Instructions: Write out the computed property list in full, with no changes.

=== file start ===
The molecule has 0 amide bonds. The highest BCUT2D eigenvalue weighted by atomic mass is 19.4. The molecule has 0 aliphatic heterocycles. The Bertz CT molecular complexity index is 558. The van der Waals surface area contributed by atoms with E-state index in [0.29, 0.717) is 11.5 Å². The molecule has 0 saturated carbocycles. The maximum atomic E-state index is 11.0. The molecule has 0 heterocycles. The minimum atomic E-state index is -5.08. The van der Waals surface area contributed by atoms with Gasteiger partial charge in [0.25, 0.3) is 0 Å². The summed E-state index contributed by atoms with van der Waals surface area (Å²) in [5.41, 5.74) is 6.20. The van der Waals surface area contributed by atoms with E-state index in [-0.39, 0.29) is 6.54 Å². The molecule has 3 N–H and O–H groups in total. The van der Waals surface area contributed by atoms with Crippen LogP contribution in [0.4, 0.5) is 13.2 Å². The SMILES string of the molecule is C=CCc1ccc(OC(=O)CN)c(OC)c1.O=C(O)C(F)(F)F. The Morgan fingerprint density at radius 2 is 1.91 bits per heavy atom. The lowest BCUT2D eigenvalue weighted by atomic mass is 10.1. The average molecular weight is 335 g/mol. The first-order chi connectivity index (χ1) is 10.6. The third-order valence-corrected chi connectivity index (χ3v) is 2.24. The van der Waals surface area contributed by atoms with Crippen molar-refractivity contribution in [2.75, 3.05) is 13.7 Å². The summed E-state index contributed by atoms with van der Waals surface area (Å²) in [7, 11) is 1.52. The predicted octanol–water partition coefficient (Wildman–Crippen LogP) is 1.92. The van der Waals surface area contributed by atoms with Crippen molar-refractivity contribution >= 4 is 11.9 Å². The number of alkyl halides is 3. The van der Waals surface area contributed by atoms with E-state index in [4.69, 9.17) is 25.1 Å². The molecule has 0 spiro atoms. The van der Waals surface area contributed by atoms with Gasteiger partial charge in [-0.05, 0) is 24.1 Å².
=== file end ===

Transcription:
The molecule has 0 amide bonds. The highest BCUT2D eigenvalue weighted by atomic mass is 19.4. The molecule has 0 aliphatic heterocycles. The Bertz CT molecular complexity index is 558. The van der Waals surface area contributed by atoms with E-state index in [0.29, 0.717) is 11.5 Å². The molecule has 0 saturated carbocycles. The maximum atomic E-state index is 11.0. The molecule has 0 heterocycles. The minimum atomic E-state index is -5.08. The van der Waals surface area contributed by atoms with Gasteiger partial charge in [0.25, 0.3) is 0 Å². The summed E-state index contributed by atoms with van der Waals surface area (Å²) in [5.41, 5.74) is 6.20. The van der Waals surface area contributed by atoms with E-state index in [-0.39, 0.29) is 6.54 Å². The molecule has 3 N–H and O–H groups in total. The van der Waals surface area contributed by atoms with Crippen LogP contribution in [0.4, 0.5) is 13.2 Å². The SMILES string of the molecule is C=CCc1ccc(OC(=O)CN)c(OC)c1.O=C(O)C(F)(F)F. The Morgan fingerprint density at radius 2 is 1.91 bits per heavy atom. The lowest BCUT2D eigenvalue weighted by atomic mass is 10.1. The average molecular weight is 335 g/mol. The first-order chi connectivity index (χ1) is 10.6. The third-order valence-corrected chi connectivity index (χ3v) is 2.24. The van der Waals surface area contributed by atoms with Crippen molar-refractivity contribution in [2.75, 3.05) is 13.7 Å². The summed E-state index contributed by atoms with van der Waals surface area (Å²) in [7, 11) is 1.52. The predicted octanol–water partition coefficient (Wildman–Crippen LogP) is 1.92. The van der Waals surface area contributed by atoms with Crippen molar-refractivity contribution >= 4 is 11.9 Å². The number of alkyl halides is 3. The van der Waals surface area contributed by atoms with E-state index in [4.69, 9.17) is 25.1 Å². The molecule has 0 spiro atoms. The van der Waals surface area contributed by atoms with Gasteiger partial charge in [-0.05, 0) is 24.1 Å².